A lobbyist with close ties to the White House is offering access to key figures in George W Bush’s administration in return for six-figure donations to the private library being set up to commemorate Bush’s presidency.Worldwide Strategic Partners is just one of many security companies specializing in well, getting stuff done. Access, media, recommendations, referrals, the stereo back scratch and so forth.
This tape mentions cash for access to several Bush officials with the intent on helping America improve it's image in Kyrgyzstan, a country recently in turmoil due to upheavals in its democratic process. According to the CIA factbook the former president is Askar Akayev. The blurred out guy in the video was apparently acting in his stead. Why, though? What's the motive for the former president to participate in a sting on the Bush administration?
Perhaps his daughter, interviewed in 2007 two years after her father's ouster, can shine some light on the matter:
EurasiaNet: Does Iran have any influence in Kyrgyzstan?Her last statement might explain some things. It's evident the US, through the NGOs she mentioned, was instrumental in helping overturn her father's reign:
Akayeva: Iran is very popular here. It is the leading Islamic country in the world, I think. They are popular here because of their stance with the United States. Iranians are very clever people. There is a huge and clear division between the Shiite and Sunni, but not here. This is a bit strange. The Saudis don’t have any influence at all. They’re just financing things. Even the Kuwaitis have more influence than the Saudis. Nobody really cares (about the Saudis).
EurasiaNet: How is the United States viewed in Kyrgyzstan?
Akayeva: Screwed up (laughs). In the ’90s, there were such high hopes for the West in general and the United States in particular. People were very much pro-American. Maybe because America is seen as a stick, or whip. Also, because we see America though Russian eyes. Also, of course, there is Iraq, which is the major cause (of anti-American feeling). People don’t see any help from the United States. And they are not happy with all of the political meddling, through NGOs and the shooting (of a Kyrgyz national by an American serviceman in 2005). [For background see the Eurasia Insight archive]. I really doubt that [US President George W.] Bush or anyone in the Republican administration even knows where Kyrgyzstan is.
The arrangement highlights the delicate balance Washington must strike as democratic movements begin stirring across the former Soviet Union. To avoid provoking Russia and violating diplomatic norms, the U.S. can't directly back opposition political parties. But it underwrites a web of influential NGOs whose support of press freedom, the rule of law and clean elections almost inevitably pits them against the entrenched interests of the old autocratic regimes.So why would the Bush crew desire face time with the former president? Are they beginning to see the value of realpolitik on the way out the door or was Payne simply trying to scam these guys into giving Bush some library loot as a final in-your-face? Does radical Islam or oil have any bearing? Questions remain.
The stakes for the region are high. In 2003, peaceful demonstrators, some carrying roses, ousted Georgia's longtime president, former Soviet Foreign Minister Eduard Shevarnadze, in what became known as the "Rose Revolution." Two months ago, thousands of Ukrainians wearing orange seized control of Kiev's main square to protest voting fraud, setting the stage for opposition candidate Viktor Yuschenko to win the presidency. Now, opposition figures hope to go three-for-three -- this time using yellow as their color -- in a bid to push Mr. Akayev from power.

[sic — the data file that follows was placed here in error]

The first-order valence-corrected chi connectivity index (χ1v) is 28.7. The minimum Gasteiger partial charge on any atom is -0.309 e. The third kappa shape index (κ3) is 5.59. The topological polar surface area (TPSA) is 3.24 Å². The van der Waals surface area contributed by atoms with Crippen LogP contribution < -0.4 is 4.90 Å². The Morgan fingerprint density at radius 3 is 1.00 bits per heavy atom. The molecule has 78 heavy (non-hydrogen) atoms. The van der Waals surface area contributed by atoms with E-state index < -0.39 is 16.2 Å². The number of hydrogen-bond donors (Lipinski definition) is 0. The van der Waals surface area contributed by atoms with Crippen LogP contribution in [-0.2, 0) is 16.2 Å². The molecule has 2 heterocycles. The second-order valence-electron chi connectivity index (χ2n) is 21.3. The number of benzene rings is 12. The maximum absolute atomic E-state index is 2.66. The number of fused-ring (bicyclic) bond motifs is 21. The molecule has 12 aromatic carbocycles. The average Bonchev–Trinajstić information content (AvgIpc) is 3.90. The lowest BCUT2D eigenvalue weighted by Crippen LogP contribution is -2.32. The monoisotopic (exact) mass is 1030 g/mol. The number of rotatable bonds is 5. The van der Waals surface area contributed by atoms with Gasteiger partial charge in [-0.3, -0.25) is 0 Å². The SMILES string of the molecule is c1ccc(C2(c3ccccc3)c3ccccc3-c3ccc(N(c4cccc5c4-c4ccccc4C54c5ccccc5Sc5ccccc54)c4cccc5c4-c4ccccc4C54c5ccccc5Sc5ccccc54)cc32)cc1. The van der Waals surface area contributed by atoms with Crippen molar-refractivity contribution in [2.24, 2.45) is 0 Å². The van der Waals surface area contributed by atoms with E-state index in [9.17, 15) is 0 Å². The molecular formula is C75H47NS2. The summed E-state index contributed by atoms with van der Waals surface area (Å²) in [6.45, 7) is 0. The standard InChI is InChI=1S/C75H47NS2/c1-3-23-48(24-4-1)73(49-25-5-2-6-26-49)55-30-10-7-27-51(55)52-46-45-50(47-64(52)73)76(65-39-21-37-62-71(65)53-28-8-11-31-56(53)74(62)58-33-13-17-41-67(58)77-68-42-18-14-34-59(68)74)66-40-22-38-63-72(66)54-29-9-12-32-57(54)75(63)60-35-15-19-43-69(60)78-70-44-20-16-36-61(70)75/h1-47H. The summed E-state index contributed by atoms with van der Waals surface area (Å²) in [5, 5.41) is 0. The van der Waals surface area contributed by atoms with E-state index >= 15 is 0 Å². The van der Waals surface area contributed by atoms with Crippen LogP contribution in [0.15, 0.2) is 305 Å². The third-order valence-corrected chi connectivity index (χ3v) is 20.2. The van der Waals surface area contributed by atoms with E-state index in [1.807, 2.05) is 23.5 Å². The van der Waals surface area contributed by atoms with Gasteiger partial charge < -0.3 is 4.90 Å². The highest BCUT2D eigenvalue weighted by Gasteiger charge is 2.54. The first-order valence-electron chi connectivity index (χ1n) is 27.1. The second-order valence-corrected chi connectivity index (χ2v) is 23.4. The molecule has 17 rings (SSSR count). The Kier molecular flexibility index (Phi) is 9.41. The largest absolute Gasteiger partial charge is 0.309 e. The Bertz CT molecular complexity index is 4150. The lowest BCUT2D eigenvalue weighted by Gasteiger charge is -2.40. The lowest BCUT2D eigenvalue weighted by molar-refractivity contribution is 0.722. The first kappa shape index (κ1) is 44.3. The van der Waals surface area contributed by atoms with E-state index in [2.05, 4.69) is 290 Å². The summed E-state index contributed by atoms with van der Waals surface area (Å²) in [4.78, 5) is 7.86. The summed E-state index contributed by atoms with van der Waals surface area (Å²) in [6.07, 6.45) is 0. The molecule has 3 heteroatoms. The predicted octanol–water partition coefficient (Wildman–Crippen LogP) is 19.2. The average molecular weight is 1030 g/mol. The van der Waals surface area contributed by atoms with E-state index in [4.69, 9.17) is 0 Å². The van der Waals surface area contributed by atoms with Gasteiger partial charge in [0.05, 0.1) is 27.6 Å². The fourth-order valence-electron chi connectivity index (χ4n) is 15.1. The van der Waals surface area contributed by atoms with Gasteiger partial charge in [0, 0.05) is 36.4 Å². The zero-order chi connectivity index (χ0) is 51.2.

What is apparent is the smell--it doesn't smell good. Bush's library fund is now tainted from the get-go. Just add this to the GOP hit parade of late--it's rare to see such a total implosion with folks shooting off their feet with howitzers all over the place. Obviously some of this could rub off on McCain, who at last check still has an R by his name and who the left have busily been trying to paint as the lobbyists' best friend. Where have you gone, Newt Gingrich?
But.....in the midst of the inevitable Bushco bashing will anyone notice that Payne mentioned the name Joe Biden, along with "some Democrats"? Why did he specifically drop Biden's name? We know Joe has occasionally been mentioned as a possible running mate for Obama. It'll be interesting to see which way this goes. Maybe Pelosi has started to play around with Kucinich's impeachment resolution for a reason.
Hot Air is covering this story, but surprisingly few sites/blogs are making it a top story, including the left sites. Could that be because Joe Biden was mentioned on the tape or is it just scandal fatigue? Or the weekend?
Anyway, after more thought here's a few more questions.
1. The stated goal of the undercover ops were to get Bush officials to say some good things about the ex-prez, presumably because he might be interested in getting back into power. Yet, the comments from the ex-prez's own daughter suggest that anything coming from the Bush administration wouldn't be worth much anyway.
2. Bush (and perhaps Rice) needs to step forward and speak to this immediately, otherwise his library will be tainted before the first rock is turned. W was supposed to represent a return to responsible government, not a Texas version of Clinton. He owes it to those of us who've supported him on that vision through the years.
3. Unless some alternative explanations come soon this video certainly appears to be stark proof of the selling of American foreign policy. Unlike the liberal canard that our reputation was trashed for taking out Saddam Hussein, this kind of impression is much more harmful to the United States of America.